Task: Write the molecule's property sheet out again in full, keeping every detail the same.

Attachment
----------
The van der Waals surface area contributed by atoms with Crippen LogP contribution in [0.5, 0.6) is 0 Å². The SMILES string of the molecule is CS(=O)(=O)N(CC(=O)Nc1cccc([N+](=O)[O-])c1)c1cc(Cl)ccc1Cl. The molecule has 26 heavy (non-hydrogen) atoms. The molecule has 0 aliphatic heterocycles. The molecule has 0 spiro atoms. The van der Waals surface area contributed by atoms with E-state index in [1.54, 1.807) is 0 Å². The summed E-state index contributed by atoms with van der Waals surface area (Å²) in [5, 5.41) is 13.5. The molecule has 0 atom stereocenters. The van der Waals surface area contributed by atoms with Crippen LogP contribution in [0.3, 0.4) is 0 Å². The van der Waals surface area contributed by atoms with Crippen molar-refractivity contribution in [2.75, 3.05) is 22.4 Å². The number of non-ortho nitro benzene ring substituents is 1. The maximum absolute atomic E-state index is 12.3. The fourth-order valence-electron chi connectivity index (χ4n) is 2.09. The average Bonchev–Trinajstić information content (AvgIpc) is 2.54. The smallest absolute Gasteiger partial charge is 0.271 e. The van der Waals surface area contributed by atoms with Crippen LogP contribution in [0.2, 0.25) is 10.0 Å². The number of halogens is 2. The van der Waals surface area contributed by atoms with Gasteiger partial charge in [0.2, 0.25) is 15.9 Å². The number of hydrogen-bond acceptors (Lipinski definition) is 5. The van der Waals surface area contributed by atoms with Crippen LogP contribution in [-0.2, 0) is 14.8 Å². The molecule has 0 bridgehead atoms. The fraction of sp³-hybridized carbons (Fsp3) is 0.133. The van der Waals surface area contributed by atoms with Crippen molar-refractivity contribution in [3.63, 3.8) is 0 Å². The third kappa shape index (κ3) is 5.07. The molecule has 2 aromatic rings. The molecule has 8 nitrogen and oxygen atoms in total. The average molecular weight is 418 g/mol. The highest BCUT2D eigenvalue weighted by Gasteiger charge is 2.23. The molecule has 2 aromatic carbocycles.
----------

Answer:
The van der Waals surface area contributed by atoms with Crippen LogP contribution in [0.5, 0.6) is 0 Å². The SMILES string of the molecule is CS(=O)(=O)N(CC(=O)Nc1cccc([N+](=O)[O-])c1)c1cc(Cl)ccc1Cl. The molecule has 26 heavy (non-hydrogen) atoms. The molecule has 0 aliphatic heterocycles. The molecule has 0 spiro atoms. The van der Waals surface area contributed by atoms with E-state index in [1.54, 1.807) is 0 Å². The summed E-state index contributed by atoms with van der Waals surface area (Å²) in [5, 5.41) is 13.5. The molecule has 0 atom stereocenters. The van der Waals surface area contributed by atoms with Crippen LogP contribution in [0.3, 0.4) is 0 Å². The van der Waals surface area contributed by atoms with Crippen molar-refractivity contribution in [2.75, 3.05) is 22.4 Å². The number of non-ortho nitro benzene ring substituents is 1. The maximum absolute atomic E-state index is 12.3. The fourth-order valence-electron chi connectivity index (χ4n) is 2.09. The average Bonchev–Trinajstić information content (AvgIpc) is 2.54. The smallest absolute Gasteiger partial charge is 0.271 e. The van der Waals surface area contributed by atoms with Crippen LogP contribution in [0.2, 0.25) is 10.0 Å². The number of halogens is 2. The van der Waals surface area contributed by atoms with Gasteiger partial charge in [0.2, 0.25) is 15.9 Å². The number of hydrogen-bond acceptors (Lipinski definition) is 5. The van der Waals surface area contributed by atoms with Crippen LogP contribution in [-0.2, 0) is 14.8 Å². The molecule has 0 bridgehead atoms. The fraction of sp³-hybridized carbons (Fsp3) is 0.133. The van der Waals surface area contributed by atoms with Crippen molar-refractivity contribution in [3.63, 3.8) is 0 Å². The third kappa shape index (κ3) is 5.07. The molecule has 2 aromatic rings. The molecule has 8 nitrogen and oxygen atoms in total. The average molecular weight is 418 g/mol. The highest BCUT2D eigenvalue weighted by Gasteiger charge is 2.23. The molecule has 2 aromatic carbocycles.